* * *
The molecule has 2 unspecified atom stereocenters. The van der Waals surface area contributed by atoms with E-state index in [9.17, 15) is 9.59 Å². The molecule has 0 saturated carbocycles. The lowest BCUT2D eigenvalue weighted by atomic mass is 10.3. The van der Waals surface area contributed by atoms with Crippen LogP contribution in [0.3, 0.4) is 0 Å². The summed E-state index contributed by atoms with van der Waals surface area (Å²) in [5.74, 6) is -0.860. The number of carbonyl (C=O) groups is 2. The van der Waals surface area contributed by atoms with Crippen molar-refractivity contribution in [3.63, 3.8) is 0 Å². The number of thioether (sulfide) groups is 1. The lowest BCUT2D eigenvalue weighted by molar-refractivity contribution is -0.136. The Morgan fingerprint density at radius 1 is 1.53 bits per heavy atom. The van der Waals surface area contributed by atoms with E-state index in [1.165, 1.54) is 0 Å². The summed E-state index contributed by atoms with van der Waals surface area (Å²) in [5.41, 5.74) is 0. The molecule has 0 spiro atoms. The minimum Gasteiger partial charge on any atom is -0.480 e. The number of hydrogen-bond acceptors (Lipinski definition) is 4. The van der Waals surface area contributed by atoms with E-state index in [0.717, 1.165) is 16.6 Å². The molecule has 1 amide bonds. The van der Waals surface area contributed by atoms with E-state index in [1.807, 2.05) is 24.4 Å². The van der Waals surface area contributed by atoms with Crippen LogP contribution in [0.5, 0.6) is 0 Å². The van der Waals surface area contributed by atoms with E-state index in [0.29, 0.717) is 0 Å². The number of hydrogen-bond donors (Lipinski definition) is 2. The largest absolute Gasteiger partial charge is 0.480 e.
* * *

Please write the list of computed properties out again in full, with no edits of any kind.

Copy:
The molecule has 2 unspecified atom stereocenters. The van der Waals surface area contributed by atoms with E-state index in [9.17, 15) is 9.59 Å². The molecule has 0 saturated carbocycles. The lowest BCUT2D eigenvalue weighted by atomic mass is 10.3. The van der Waals surface area contributed by atoms with Crippen LogP contribution in [0.3, 0.4) is 0 Å². The summed E-state index contributed by atoms with van der Waals surface area (Å²) in [5.74, 6) is -0.860. The number of carbonyl (C=O) groups is 2. The van der Waals surface area contributed by atoms with Crippen molar-refractivity contribution in [3.63, 3.8) is 0 Å². The number of thioether (sulfide) groups is 1. The lowest BCUT2D eigenvalue weighted by molar-refractivity contribution is -0.136. The Morgan fingerprint density at radius 1 is 1.53 bits per heavy atom. The van der Waals surface area contributed by atoms with E-state index in [1.165, 1.54) is 0 Å². The summed E-state index contributed by atoms with van der Waals surface area (Å²) in [5.41, 5.74) is 0. The molecule has 0 spiro atoms. The minimum Gasteiger partial charge on any atom is -0.480 e. The number of hydrogen-bond acceptors (Lipinski definition) is 4. The van der Waals surface area contributed by atoms with E-state index in [0.717, 1.165) is 16.6 Å². The molecule has 1 amide bonds. The van der Waals surface area contributed by atoms with E-state index in [1.807, 2.05) is 24.4 Å². The van der Waals surface area contributed by atoms with Crippen LogP contribution in [0.5, 0.6) is 0 Å². The van der Waals surface area contributed by atoms with E-state index in [0.29, 0.717) is 0 Å². The number of hydrogen-bond donors (Lipinski definition) is 2. The largest absolute Gasteiger partial charge is 0.480 e.